Our van climbed the winding road to Roccamonfina in Campania, my grandfather’s birthplace. As we followed the snow-covered Apennines from Rome, I practiced Italian with Luigi, our driver.
“E’ lontano, Luigi?”
“No, quasi cento kilometre.”
“Bene. State attento, eh.”
It was a clear January day. The trip along the autostrada was splendid; small hill towns painted into the landscape, beautiful valleys dressed in winter grays and browns, scattered cypress trees still holding their green, houses sketched on the mountainside, fields tilled to neat parallel mounds and ready for planting, undulating grape vines strung like strands wound together, waiting for the fruit. Perfect.
The winding road was bordered by leafless chestnut trees, hundreds, perhaps thousands, neatly trimmed, with stacks of pruned wood arranged perfectly at each base. The gray trees blended with the land, their trunks in turn blended with the uneven hills. Homes mingled with the trees dotting the countryside, smoke rising from the chimneys.
I pictured their families at lunch.
We approached the town center. There was Cousin Vincenzo. He smiled with chicklet- sized teeth, walked with short quick steps, and wore heavy glasses that settled low on his nose. He had on a soft gray hat with a short brim.
His small hands protruded from a bulky, gray winter coat. “He walks and looks like my father!” I embraced him. Due baci.
We followed him to a modest, two story house with an unlandscaped yard that sat behind a wall. An orange tiled roof that suggested an entrance to a temple hung over the gate. His chestnut trees surrounded the house.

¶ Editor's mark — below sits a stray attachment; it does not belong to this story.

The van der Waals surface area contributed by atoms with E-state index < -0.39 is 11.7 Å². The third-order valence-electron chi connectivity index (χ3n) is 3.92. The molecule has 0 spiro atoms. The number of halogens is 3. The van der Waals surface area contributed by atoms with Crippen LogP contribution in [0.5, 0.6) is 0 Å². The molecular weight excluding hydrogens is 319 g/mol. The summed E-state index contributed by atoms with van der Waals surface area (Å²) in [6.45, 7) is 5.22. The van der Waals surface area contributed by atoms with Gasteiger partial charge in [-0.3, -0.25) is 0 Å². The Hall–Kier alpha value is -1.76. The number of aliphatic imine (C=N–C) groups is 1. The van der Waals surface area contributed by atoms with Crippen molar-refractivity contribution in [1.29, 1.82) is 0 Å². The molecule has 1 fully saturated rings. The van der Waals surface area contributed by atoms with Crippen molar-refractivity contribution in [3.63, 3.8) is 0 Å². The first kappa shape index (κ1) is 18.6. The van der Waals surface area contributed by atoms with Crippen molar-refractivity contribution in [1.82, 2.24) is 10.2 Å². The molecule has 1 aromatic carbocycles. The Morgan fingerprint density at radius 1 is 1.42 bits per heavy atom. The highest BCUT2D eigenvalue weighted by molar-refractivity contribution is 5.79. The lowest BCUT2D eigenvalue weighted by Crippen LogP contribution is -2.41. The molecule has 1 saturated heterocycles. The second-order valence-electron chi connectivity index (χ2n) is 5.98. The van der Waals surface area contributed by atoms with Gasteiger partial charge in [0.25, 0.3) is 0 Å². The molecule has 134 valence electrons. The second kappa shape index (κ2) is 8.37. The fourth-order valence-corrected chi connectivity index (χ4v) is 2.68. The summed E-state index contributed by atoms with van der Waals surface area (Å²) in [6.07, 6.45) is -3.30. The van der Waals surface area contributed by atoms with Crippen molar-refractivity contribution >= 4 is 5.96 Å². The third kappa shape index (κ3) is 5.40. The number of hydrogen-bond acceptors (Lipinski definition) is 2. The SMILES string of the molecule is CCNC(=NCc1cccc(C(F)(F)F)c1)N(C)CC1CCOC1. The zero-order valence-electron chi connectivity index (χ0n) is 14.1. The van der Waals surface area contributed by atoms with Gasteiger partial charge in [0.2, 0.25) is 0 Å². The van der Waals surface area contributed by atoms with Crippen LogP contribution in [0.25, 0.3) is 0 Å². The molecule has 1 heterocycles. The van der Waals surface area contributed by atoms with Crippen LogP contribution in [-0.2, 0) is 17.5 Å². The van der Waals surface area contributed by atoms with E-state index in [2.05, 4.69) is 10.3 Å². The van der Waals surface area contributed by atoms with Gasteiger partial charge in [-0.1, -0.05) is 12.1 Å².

We met his wife, Anna who invited us to join them for lunch.
We sat while Anna left for the kitchen and returned carrying dishes with generous portions of lasagna, each enough for a meal.
I had a feeling that we needed to pace ourselves as this perhaps was the beginning of a gustatory parade. I was right.
“My goodness, look at this lasagna.” The lasagna had layers of pasta so thin that we could see through them.
It melted to the taste. And the sauce was just as thin, perfectly lacing, and not intruding upon, the lasagna. Vincenzo brought out his homemade wine.
After the lasagna, Anna served meatballs and short ribs that were in the sauce from early morning and so soft and tender that we did not need a knife. Another dish was stacked with sausages, which Vincenzo made. They were firm and spiced with just enough salt and pepper to make me want to eat all of them. Following came fresh roasted chicken. This dish was rimmed with crunchy potatoes, rabe and mushrooms. Then Anna served pork and insalada; the wine vinegar seeped into the pork. I sopped up the sauce with more bread.
The food linked me to memories of Sunday dinner. And then came pannetone, provolone, and his chestnuts. Now, three hours from the lasagna, it was late afternoon, and the meal was topped with café’… espresso…limoncello…. anisette.
I looked around the dining room at the pictures on the walls…their wedding, children, and grandchildren.
I was sorry the day had to end.
“Grazie, grazie, cugini. Vi ringraziamo.”
“I would love to return to see you.”
“Si. Si. Anytime, anytime.
It is an invitation that is hard to overlook.
Our traveling companions became part of our family that day; laughing, sharing, eating, enjoying with wonder and admiration.
They seemed overwhelmed, consumed while they consumed, surely by the food, but moreso by the hospitality; generosity from the heart.
We could almost have been anyone, anywhere, anytime with Vincenzo and Anna. This day it was Roccamonfina.